Judith E. Frank (Section 01)
Conceiving of the gothic as a kind of counter-narrative to Enlightenment and humanistic values, this course will explore the portrayal of women as embodied, liminal, irrational, and supernatural forces in nineteenth- and early twentieth-century novels in England and the U.S. What kind of social forces helped bring about the emergence of narratives of excess and transgression? How do these works conceive of female sexuality and sexual violence? How do they think through and express the relation between reason and unreason, agency and irresponsibility? We will also explore the rebirth of the gothic in the late twentieth- and early twenty-first centuries in the U.S., and ask what cultural forces brought it about. Possible texts: Michel Foucault, Discipline and Punish; Charlotte Brontë, Villette; Bram Stoker, Dracula; Henry James, The Turn of the Screw; Buffy the Vampire Slayer; Twilight.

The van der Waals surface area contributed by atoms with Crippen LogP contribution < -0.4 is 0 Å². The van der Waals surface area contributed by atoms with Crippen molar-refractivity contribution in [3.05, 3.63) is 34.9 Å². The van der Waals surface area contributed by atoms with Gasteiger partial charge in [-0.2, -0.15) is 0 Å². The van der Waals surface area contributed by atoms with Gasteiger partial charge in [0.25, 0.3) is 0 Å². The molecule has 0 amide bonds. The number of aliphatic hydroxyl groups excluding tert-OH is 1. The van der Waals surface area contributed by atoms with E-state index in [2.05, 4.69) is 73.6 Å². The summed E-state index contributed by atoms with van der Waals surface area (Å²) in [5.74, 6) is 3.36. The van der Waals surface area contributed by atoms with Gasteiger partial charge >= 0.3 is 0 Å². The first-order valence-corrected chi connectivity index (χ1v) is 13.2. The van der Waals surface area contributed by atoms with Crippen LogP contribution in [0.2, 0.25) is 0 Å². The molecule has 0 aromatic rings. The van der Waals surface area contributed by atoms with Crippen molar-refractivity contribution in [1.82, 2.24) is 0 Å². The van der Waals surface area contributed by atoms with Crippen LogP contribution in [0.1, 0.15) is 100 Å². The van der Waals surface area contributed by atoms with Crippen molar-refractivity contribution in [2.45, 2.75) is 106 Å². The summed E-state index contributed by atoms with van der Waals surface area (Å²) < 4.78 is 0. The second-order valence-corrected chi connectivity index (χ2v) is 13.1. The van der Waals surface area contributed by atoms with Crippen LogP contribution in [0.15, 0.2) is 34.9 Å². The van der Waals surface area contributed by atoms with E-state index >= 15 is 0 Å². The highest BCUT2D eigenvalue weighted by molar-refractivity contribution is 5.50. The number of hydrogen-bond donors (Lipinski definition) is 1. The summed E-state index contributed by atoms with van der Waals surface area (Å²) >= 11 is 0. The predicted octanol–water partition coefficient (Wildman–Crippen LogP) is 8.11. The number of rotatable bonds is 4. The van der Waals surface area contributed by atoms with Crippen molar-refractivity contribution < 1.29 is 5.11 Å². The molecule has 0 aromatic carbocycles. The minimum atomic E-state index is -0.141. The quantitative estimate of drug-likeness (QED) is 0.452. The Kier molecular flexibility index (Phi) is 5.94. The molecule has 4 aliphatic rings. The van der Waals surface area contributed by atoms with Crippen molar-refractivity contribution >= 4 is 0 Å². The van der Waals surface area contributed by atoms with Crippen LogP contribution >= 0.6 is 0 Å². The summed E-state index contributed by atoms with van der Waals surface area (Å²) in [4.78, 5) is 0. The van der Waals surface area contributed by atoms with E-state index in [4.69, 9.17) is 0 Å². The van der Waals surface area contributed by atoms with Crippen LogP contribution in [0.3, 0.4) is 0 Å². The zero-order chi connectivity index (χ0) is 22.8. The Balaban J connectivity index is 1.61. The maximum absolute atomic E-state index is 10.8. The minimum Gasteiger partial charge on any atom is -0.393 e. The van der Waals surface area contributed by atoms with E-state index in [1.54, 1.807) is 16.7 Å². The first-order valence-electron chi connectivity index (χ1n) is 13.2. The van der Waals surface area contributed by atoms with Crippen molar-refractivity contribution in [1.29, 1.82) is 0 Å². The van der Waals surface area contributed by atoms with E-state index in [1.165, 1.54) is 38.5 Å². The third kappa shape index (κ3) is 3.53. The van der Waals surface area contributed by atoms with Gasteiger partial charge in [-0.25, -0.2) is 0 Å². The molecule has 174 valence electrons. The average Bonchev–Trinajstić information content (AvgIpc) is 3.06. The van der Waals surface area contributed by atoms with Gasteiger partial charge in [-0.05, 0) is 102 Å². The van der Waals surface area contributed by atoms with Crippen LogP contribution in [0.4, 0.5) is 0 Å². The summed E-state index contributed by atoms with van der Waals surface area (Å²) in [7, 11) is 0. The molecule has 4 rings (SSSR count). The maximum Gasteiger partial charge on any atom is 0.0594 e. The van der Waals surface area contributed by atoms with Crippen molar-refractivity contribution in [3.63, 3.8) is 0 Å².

Limited to 20 students. Fall semester. Professor Frank.
If Overenrolled: Professors will give preference to juniors and seniors and create a waitlist.